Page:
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Secondary Teachers’ Perception of Information Literacy Skills and Their Instruction in the Classroom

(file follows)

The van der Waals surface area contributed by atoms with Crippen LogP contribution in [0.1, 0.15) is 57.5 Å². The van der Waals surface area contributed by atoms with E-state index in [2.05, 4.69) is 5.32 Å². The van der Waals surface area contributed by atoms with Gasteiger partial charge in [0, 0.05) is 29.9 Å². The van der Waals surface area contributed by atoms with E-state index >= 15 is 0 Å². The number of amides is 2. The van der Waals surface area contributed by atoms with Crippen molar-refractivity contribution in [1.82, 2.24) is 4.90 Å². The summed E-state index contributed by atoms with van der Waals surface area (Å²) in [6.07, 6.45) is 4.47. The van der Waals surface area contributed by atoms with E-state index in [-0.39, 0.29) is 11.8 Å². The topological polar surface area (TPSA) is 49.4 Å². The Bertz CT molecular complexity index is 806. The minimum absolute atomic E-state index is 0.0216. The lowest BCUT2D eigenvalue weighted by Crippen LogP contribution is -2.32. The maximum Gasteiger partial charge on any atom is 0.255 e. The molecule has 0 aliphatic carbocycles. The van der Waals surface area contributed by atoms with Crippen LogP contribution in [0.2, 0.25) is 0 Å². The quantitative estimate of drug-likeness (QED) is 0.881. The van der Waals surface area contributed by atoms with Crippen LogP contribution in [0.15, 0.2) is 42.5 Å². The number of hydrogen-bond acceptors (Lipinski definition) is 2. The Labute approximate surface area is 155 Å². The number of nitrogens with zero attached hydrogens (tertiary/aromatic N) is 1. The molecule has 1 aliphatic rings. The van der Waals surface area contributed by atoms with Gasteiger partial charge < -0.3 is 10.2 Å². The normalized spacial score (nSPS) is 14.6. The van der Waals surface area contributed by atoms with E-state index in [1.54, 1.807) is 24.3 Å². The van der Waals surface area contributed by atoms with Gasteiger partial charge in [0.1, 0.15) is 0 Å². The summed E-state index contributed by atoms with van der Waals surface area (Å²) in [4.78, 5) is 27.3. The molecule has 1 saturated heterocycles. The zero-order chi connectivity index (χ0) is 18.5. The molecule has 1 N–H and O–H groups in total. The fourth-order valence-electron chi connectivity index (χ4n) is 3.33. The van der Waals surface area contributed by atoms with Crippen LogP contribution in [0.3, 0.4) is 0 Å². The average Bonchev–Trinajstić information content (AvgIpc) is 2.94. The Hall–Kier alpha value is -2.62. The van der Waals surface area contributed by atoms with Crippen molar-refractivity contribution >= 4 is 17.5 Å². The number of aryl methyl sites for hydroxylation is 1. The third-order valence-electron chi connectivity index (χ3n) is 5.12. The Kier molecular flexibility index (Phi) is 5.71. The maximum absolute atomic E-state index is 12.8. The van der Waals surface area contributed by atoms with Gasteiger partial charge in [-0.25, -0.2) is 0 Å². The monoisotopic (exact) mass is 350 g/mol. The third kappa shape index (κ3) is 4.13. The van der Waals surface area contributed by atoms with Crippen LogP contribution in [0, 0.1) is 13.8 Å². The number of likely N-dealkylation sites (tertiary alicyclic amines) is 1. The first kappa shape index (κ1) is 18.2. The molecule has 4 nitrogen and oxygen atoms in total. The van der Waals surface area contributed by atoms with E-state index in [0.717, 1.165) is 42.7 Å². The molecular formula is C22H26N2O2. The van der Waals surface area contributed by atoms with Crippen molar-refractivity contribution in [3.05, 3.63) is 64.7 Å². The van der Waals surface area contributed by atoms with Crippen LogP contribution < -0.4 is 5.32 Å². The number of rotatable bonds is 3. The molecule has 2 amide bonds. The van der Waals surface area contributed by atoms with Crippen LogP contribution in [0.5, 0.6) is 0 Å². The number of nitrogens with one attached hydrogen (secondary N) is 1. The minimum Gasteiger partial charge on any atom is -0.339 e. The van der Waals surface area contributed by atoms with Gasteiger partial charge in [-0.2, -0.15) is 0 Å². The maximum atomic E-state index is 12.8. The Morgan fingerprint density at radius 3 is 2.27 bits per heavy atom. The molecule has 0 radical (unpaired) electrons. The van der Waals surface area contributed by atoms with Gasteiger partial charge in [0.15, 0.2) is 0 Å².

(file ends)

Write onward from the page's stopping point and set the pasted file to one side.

This qualitative study investigated secondary teachers’ definitions of information literacy and how they teach information literacy in the classroom. The sample consisted of 15 secondary teachers in a large, urban public high school. I used qualitative interviews to determine teachers’ understanding of information literacy and analyzed documents to determine how they teach information literacy in the classroom. My findings from the teacher interviews and document analysis reflected the conclusions of past literature: Teachers believed information literacy is important but do not have a common definition. My findings also suggested that teachers teach information literacy in a variety of ways, from thoughtful questioning of the text to determine credibility and to evaluate sources, to choosing relevant content that relates to students’ lives and extending their knowledge, to web search through Google and research databases such as Google Scholar and EBSCO Host. Through document analysis, I determined that teachers create assignments that ask students to show information literacy in a variety of ways, such as searching for information, accessing information through different sources, and constructing and extending knowledge based on the information they found. My findings suggest a call for teachers to agree on a common definition of information literacy and to collaboratively build a plan to incorporate information literacy into each part of the curriculum, not just into one isolated unit. Furthermore, I also recommend that the district hire a teacher librarian that can not only help students strengthen information literacy skills, but also collaborate with teachers to ensure a rigorous and relevant curriculum.

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